Shark fins drying in the sun. (Photo: Oceana/LX)
Maryland introduces bills against shark finning
Monday, February 06, 2012, 22:10 (GMT + 9)
Last week, Delegate Eric Luedtke (D-District 14) and Senator Brian Frosh (D-District 16) introduced bills (HB 393/ SB 465) in Maryland that, if enacted, would ban the sale, trade, distribution and possession of shark fins throughout the state. In recent months, similar bills were introduced in Florida, Illinois and Virginia.
Oceana, the largest international advocacy group working solely to protect the world's oceans, applauds Delegate Luedtke and Senator Frosh for their leadership to help reduce the market for shark fins and urges the Maryland Legislature to enact these bills into law.
“We can no longer ignore that the shark fin trade is wiping out shark populations and putting our ocean ecosystems at risk”, said Beth Lowell, campaign director at Oceana. “If Maryland residents want healthy oceans, they should support this bill."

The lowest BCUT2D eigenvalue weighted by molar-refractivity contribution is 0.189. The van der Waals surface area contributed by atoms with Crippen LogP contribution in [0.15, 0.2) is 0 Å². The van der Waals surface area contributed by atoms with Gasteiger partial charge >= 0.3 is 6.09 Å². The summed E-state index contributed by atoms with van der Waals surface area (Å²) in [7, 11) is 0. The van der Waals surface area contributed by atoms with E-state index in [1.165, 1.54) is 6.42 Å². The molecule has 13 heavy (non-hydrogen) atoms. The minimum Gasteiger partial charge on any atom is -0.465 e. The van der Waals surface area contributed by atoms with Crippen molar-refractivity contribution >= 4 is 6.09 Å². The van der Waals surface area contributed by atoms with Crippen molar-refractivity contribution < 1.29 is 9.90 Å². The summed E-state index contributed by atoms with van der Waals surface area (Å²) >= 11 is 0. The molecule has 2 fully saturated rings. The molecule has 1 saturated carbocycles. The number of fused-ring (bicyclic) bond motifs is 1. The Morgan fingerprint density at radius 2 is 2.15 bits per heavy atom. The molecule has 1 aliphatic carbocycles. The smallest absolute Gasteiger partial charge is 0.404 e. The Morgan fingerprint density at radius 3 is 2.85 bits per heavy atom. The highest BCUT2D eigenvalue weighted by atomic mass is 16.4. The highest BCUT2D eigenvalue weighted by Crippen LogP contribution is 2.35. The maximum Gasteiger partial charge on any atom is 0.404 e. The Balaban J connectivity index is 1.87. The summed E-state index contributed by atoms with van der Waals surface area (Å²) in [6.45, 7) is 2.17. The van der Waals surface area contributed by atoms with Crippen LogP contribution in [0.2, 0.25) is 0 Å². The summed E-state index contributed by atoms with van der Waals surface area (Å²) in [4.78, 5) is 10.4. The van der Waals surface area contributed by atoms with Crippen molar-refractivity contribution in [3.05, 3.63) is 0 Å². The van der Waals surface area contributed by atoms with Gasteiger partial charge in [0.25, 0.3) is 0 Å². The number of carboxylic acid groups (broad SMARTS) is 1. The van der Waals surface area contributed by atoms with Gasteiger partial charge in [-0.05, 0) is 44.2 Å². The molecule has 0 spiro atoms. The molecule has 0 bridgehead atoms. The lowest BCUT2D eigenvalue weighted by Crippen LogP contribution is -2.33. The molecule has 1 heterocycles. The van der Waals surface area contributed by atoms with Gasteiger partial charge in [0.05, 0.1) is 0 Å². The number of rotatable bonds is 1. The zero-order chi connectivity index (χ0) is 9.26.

While shark finning, the process of removing a shark's fins and throwing the carcass overboard at sea, is illegal in the US, current federal laws banning the practice do not address the issue of the shark fin trade. Therefore, shark fins can be imported into the US from countries with few or even no shark protections in place.
Over the last two years, similar bans have been enacted in Hawaii, Northern Mariana Islands, Guam, California, Washington and Oregon.
“This bill is a no brainer”, said Lowell. “We hope Maryland's efforts will create a domino effect among other East Coast states to protect sharks. By reducing the market for shark fins, we can reduce the incentive to kills sharks solely for their fins.”
Each year, tens of millions of sharks are killed for their fins, mostly to make shark fin soup. In recent decades, some shark populations have declined by as much as 99 per cent.
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